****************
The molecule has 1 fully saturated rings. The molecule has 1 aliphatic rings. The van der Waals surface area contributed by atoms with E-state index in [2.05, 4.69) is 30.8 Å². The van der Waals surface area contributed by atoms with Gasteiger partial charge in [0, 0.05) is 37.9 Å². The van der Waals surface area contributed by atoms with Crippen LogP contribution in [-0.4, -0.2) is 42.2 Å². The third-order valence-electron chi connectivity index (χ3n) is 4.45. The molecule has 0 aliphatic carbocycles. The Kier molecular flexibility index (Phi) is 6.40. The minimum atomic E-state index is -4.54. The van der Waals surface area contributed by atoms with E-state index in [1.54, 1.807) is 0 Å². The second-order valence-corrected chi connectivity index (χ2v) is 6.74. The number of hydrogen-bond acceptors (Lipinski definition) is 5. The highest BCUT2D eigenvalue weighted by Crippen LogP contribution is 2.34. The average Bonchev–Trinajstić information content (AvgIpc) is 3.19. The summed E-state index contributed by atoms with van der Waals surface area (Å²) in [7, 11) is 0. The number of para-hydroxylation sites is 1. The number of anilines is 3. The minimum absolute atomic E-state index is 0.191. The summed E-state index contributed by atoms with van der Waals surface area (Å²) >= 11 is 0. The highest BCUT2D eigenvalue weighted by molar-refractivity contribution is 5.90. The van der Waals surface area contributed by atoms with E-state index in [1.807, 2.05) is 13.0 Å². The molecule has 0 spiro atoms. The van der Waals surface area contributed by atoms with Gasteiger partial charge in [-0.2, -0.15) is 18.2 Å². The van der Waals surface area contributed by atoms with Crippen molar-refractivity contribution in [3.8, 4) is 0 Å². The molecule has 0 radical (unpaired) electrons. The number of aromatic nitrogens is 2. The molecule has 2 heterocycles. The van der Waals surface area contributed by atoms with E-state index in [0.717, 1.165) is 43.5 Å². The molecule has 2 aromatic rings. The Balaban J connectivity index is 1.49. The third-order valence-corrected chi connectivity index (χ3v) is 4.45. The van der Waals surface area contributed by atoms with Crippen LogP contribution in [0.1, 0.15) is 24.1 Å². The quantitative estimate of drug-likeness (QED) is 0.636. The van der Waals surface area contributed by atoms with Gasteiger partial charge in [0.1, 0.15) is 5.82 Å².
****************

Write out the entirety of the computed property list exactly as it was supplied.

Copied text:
The molecule has 1 fully saturated rings. The molecule has 1 aliphatic rings. The van der Waals surface area contributed by atoms with E-state index in [2.05, 4.69) is 30.8 Å². The van der Waals surface area contributed by atoms with Gasteiger partial charge in [0, 0.05) is 37.9 Å². The van der Waals surface area contributed by atoms with Crippen LogP contribution in [-0.4, -0.2) is 42.2 Å². The third-order valence-electron chi connectivity index (χ3n) is 4.45. The molecule has 0 aliphatic carbocycles. The Kier molecular flexibility index (Phi) is 6.40. The minimum atomic E-state index is -4.54. The van der Waals surface area contributed by atoms with E-state index in [1.54, 1.807) is 0 Å². The second-order valence-corrected chi connectivity index (χ2v) is 6.74. The number of hydrogen-bond acceptors (Lipinski definition) is 5. The highest BCUT2D eigenvalue weighted by Crippen LogP contribution is 2.34. The average Bonchev–Trinajstić information content (AvgIpc) is 3.19. The summed E-state index contributed by atoms with van der Waals surface area (Å²) in [7, 11) is 0. The number of para-hydroxylation sites is 1. The number of anilines is 3. The minimum absolute atomic E-state index is 0.191. The summed E-state index contributed by atoms with van der Waals surface area (Å²) >= 11 is 0. The highest BCUT2D eigenvalue weighted by molar-refractivity contribution is 5.90. The van der Waals surface area contributed by atoms with E-state index in [1.807, 2.05) is 13.0 Å². The molecule has 0 spiro atoms. The van der Waals surface area contributed by atoms with Gasteiger partial charge in [-0.2, -0.15) is 18.2 Å². The van der Waals surface area contributed by atoms with Crippen molar-refractivity contribution in [3.8, 4) is 0 Å². The molecule has 0 radical (unpaired) electrons. The number of aromatic nitrogens is 2. The molecule has 2 heterocycles. The van der Waals surface area contributed by atoms with E-state index in [0.717, 1.165) is 43.5 Å². The molecule has 2 aromatic rings. The Balaban J connectivity index is 1.49. The third-order valence-corrected chi connectivity index (χ3v) is 4.45. The van der Waals surface area contributed by atoms with Crippen LogP contribution in [0.1, 0.15) is 24.1 Å². The quantitative estimate of drug-likeness (QED) is 0.636. The van der Waals surface area contributed by atoms with Gasteiger partial charge in [0.1, 0.15) is 5.82 Å².